Please join us for another exciting BrainTalks UBC event! We hope to see you there!
Computationally modeling creative and vision-based art – approved for CME credits for a 1.5 MOC Section 1, 1 study credit
Date: Thursday, November 15th, 2012
Pre-event: 5:30pm wine & cheese
Talk: 6:00 pm
Location: Paetzold Lecture Theatre, Jim Pattison Pavilion, VGH
Keynote Speaker: Dr. Steve DiPaola
Through the use of computer modeling techniques, scientists are gaining insight into the creative genius of portrait masters. Cognitive scientist and artist Steve DiPaola will demonstrate recently published work, showing how portrait artists intuit the science behind visual and perceptual processing in order to guide the viewers eye and create narrative. Using eye tracking and computer modeling, the study shows convincing evidence that Rembrandt, in his late portraits, used textural control reflective of deeper scientific understanding, to exploit aspects of central visioning which predate the official scientific discovery of these areas. Steve DiPaola will also discuss his recent work showcased at MIT and Cambridge. This recent work uses computer artificial intelligence and studies of human creative thought, to attempt to model creativity on a computer (that paints portraits) as a technique to better understand how the creative minds of artists have unique approaches to solving problems. The study sheds light on how higher level vision, attention and creativity processes operate.
Steve DiPaola, active as an artist and a scientist is director of the Cognitive Science Program
at Simon Fraser University, and leads the iVizLab (ivizlab.sfu.ca), a research lab that strives to
make computational systems bend more to the human experience by incorporating biological,
cognitive and behavior knowledge models. Much of the labs work is creating computation
models of human ideals such as expression, emotion, behavior and creativity. He is most
known for his AI based computational creativity (darwinsgaze.com) and 3D facial expression
systems. He came to SFU from Stanford University. His computer based art has been exhibited
internationally in galleries in NYC, London and in major museums, including the Whitney
Museum, the MIT Museum, and the Smithsonian.
1. Discuss the potential use of computer modeling in brain, health and medical fields. What benefits or insights can be expected from this top down approach, to understanding the brain and associated mental processes?
2. Review current emerging research on cognitive mechanisms of human creativity. Discuss how functions in human creativity, such as the capacity to shift between associative and analytic thought, can assist in understanding higher level cognitive processing, and thus apply to mental disorders such as autism.
3. Vision and attention are coupled in certain cognitive processes, including internal modeling of the external world. How humans cognitively model their world in real-time, can begin to be parsed out using new computer modeling techniques, such as eye-tracking and sensing. Consider how computer modeling the approach of fine art masters, can affect our current understanding of how humans build representative models of their external worlds.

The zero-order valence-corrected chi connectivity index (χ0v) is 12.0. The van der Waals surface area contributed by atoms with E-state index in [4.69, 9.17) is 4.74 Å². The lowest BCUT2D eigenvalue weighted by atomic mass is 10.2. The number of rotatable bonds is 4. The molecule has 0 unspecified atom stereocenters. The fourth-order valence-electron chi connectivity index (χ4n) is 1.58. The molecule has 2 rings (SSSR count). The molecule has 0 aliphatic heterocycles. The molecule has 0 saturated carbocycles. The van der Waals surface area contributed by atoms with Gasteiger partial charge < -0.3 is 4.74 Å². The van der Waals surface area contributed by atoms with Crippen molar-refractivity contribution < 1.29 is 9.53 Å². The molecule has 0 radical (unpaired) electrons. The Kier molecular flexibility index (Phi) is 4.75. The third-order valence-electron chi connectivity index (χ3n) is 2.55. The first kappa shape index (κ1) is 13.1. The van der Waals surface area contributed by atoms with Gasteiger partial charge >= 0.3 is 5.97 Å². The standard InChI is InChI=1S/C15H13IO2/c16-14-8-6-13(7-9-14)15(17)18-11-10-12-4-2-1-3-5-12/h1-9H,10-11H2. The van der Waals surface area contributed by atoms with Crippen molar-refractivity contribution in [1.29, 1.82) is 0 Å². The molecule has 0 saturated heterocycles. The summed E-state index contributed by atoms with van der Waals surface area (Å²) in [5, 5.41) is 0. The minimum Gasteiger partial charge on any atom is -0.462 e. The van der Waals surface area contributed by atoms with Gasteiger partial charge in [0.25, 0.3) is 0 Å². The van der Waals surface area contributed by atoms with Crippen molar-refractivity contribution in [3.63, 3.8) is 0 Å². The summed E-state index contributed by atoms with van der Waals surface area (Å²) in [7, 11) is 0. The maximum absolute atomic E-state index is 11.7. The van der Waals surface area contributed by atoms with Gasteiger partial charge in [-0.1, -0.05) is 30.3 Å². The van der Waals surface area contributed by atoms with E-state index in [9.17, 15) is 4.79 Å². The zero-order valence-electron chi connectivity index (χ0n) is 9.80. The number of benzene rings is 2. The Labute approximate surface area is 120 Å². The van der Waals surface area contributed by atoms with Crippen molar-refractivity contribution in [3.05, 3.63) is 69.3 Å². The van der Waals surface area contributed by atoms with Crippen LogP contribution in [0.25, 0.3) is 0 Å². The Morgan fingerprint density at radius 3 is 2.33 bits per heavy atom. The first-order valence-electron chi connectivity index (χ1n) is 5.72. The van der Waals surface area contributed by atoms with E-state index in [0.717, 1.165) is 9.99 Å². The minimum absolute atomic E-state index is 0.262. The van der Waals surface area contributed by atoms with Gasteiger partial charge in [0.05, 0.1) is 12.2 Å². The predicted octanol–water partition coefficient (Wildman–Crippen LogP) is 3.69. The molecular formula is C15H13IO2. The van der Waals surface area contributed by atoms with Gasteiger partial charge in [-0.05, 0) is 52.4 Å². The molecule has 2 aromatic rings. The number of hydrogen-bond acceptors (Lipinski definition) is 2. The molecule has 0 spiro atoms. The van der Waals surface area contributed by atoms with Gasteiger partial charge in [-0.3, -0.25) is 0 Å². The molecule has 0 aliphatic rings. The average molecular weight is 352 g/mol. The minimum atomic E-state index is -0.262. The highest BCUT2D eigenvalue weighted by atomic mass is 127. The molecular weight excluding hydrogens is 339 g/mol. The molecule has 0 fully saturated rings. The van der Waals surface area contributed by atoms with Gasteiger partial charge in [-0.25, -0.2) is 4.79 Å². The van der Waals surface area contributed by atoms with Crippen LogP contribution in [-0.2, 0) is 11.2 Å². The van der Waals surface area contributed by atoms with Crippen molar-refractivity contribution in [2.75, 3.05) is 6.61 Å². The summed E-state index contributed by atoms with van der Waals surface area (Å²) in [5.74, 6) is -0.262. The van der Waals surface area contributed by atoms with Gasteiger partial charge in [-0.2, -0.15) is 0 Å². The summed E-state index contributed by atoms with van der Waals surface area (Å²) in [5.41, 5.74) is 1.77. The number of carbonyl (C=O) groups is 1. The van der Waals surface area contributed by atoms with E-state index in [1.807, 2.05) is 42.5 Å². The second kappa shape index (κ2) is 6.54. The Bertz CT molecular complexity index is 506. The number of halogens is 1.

Opening 10 minute speaker: Miles Thorogood
The presentation will cover the approaches of information retrieval and machine learning for soundscape composition. Soundscape composition is the artistic combination of audio recordings to render to a listener a real or imagined place. Soundscape composition has many facets, including, soundscape classification, information retrieval, and composition techniques. At the forefront of current soundscape composition research is data mining online audio databases and machine classification of audio.
Miles’s research has approached autonomous soundscape composition using natural language processing and machine learning. Natural language processing lets a users enter a text, which could be a memory or from a book, and semantically linked audio files are retrieved. A machine learning algorithm then classifies the audio, based on human perceptual features, and segments the audio file for composition. The end result is a soundscape composition that represents the input text. Some of the possible applications of the research is toward deeper recollections of memory using soundscape, and augmenting digital story telling through soundscape composition.
1. The concepts and history of soundscape, including sound perception.
2. The state of the art in machine learning for soundscape composition.
3. Our research in NLP information retrieval, soundscape modelling and machine learning.
4. Invite the audience for input into possible applications of the system in their research domain.
Miles Thorogood is a PhD student at Simon Fraser University, School of Interactive Art and Technology, and a lecturer at Emily Carr University teaching Programming for Creative Practice. He works in the area of computational creativity, conducting research aimed at endowing machines with creative autonomous behaviour. Specifically, with the research and development of new systems for exploring and analyzing soundscape through online audio databases. His focus is on semantic representations in natural language, and the classifying soundscape recordings using machine learning algorithms. Whilst the application of this research is many, such as education, and environmental studies, the intention of the research is in the broader context of understanding creativity.